Saturday, March 20, 2010

Cuban Missile Crisis

Fourteen days in October 1962 when John F. Kennedy went eye ball to eye ball with Soviet Premier Nikita Khrushchev.

Russians are discovered installing offensive nuclear missiles in Cuba when an American U-2 RECON spy plane returns with intelligence photos catching Khrushchev red-handed. Khrushchev categorically denied it until Adlai Stevenson, an American statesman, showed the photos to the United Nations. This angered Khrushchev to the point that he took his shoe off and pounded on the table in an effort to gain attention.

President Kennedy, in a televised address on October 22, 1962, announced the discovery of the installations and proclaimed that any nuclear missile attack from Cuba would be regarded as an attack by the Soviet Union and would be responded to accordingly. He also imposed a naval blockade on Cuba to prevent further Soviet shipments of offensive military weapons from arriving there.

The stand-off lasted for a day or two after the United States blockade against Cuba. Khrushchev backed down and removed the missiles.

Source: Most of this information comes from recollections of my father. At the time of the Cuban Missile Crisis we were stationed at Dobbins AFB in Marietta, Georgia, near the Third Army Headquarters. He recalls lots of flying time in the C-47 Gooney Bird taking Army VIP's down to Key West, Florida. The Army moved a lot of troops down there during the crisis. Nike missiles were installed in preparation to shoot down any Russian missiles should they appear over the horizon. Most of his work that he did while stationed there is still classified.

While Army brats wore dog tags in case the world went up in smoke and we needed some identification, a couple of Navy brats living across the street, twins Kevin and Ken, disappeared overnight. I asked at the bus stop that morning and was told their family were given eight hours notice to bug out.

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    (There) lived a family of bears ... together anthropomorphically in a little cottage as a nuclear family. They were very sorry about this, of course, since the nuclear family has traditionally served to enslave womyn, instill a self-righteous moralism in its members, and imprint rigid notions of heterosexualist roles onto the next generation. (They named) their offspring the non-gender-specific "Baby."
    James Finn Garner,
    "Goldilocks ," Politically Correct Bedtime Stories, (1994).

When I first saw this word womyn there was lots of confusion, then a deep sigh of realization. Gone were my guilt-free days of eating Cool-Whip out of the tub in a chocolate induced bliss. Now they had reshuffled semantics to demonstrate compassion toward people who can't spell.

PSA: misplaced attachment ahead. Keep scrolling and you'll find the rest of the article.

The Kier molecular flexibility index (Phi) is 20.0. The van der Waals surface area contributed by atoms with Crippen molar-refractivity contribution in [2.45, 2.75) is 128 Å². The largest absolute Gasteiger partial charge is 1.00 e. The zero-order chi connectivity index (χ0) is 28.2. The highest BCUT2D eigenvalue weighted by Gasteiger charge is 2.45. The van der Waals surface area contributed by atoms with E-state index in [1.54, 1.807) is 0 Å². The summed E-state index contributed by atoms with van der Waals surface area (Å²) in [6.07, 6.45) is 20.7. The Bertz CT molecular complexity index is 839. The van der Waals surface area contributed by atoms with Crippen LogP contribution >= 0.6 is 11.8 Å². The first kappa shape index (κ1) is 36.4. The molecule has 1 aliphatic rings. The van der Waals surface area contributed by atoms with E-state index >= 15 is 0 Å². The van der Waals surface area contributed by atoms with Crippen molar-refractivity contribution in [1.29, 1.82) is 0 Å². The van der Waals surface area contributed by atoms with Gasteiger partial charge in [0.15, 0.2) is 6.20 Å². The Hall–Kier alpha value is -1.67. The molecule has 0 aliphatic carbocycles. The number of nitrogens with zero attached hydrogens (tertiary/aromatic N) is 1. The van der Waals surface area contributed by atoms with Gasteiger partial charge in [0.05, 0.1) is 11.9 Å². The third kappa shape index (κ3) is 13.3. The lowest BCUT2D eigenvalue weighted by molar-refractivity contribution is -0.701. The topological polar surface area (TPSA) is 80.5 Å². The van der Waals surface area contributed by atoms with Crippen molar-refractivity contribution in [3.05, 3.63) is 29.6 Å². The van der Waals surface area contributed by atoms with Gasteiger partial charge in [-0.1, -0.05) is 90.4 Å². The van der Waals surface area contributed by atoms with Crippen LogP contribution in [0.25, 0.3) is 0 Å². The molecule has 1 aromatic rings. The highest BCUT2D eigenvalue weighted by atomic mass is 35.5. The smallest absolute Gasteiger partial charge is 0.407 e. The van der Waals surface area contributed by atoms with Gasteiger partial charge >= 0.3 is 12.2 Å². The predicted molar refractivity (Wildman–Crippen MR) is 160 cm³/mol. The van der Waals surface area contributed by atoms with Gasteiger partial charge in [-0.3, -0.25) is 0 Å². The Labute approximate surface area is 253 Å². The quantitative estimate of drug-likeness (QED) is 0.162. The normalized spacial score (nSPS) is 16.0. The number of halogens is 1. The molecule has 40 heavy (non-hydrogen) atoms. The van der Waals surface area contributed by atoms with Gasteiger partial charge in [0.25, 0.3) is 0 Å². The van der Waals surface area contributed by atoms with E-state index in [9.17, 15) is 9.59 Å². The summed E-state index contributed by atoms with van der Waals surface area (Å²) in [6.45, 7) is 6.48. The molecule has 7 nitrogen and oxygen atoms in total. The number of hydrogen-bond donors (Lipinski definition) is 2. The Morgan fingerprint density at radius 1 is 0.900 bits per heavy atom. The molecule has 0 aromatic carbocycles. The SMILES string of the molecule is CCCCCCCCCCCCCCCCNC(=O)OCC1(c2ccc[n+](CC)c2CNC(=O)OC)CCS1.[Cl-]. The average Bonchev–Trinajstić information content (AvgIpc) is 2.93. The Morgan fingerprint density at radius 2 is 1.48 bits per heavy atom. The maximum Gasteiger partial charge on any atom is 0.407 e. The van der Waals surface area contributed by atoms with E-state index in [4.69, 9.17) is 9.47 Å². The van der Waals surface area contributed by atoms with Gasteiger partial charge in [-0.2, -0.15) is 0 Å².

I was wrong. This isn't about spelling in the strictest sense, but more about how people view themselves in terms of societal values. Several studies by linguists have discovered that a good deal of the time many people think that using the word "men" refers to both genders. Since the idea of women as men's possession is becoming more and more antiquated in first world countries a significant number of womym would like to change grammar that reflects a more modern image of their gender in today's society by replacing the letter 'a' in the singular sense and 'e'for plural usage with the letter 'y.'

The word man evolved from Old English which was used to describe a man, mann, human being, or person. Sometime around the latter part of 1000 AD it gained the sense of "adult male." Later on people began to use wer and wif to distinguish the sexes, but wer began to disappear by the end of the 13th century and was replaced by man. Many think that woman means "of man." arieh explains where the suggestion of this comes from, "People may think that woman means 'of man' because of Genesis 2. Of course, the words in question there are the Hebrew Ish and Ishah, not the English. And Ishah doesn't even mean 'from Ish.'" A little research into the etymology reveals that woman comes from Old English in the form of wimman and the plural wimmen. It began replacing the older Old English term wif sometime during the 17th century. Before that the archaic word quean was used to describe a "female human being."

Since America had no authoritative source that determined what vocabulary was acceptable Noah Webster published his first of dictionary in 1806. Many editions followed and were considered the authorities, prescribing the "correct" spelling and the "correct" meaning of words. By middle of the 20th century the unabridged Webster's Third International Dictionary was published and this particular kind of prescription came to an end as being the primary reason for a dictionary. Rather than telling readers what was "correct" and "incorrect" about language, dictionary editors "described" how the language was being used. By the early 1990s the Random House dictionary listed gender-neutral words like chairperson as well as gender specific ones such as herstory, and spellings like "womyn." This is what lexicographers call "word choice." As words begin to appear in the media they note down citations in the popular press like the example above. Political cartoons and advertisements are another source for citations. When a particular word appears in "reputable" papers dictionary editors will finally accept it.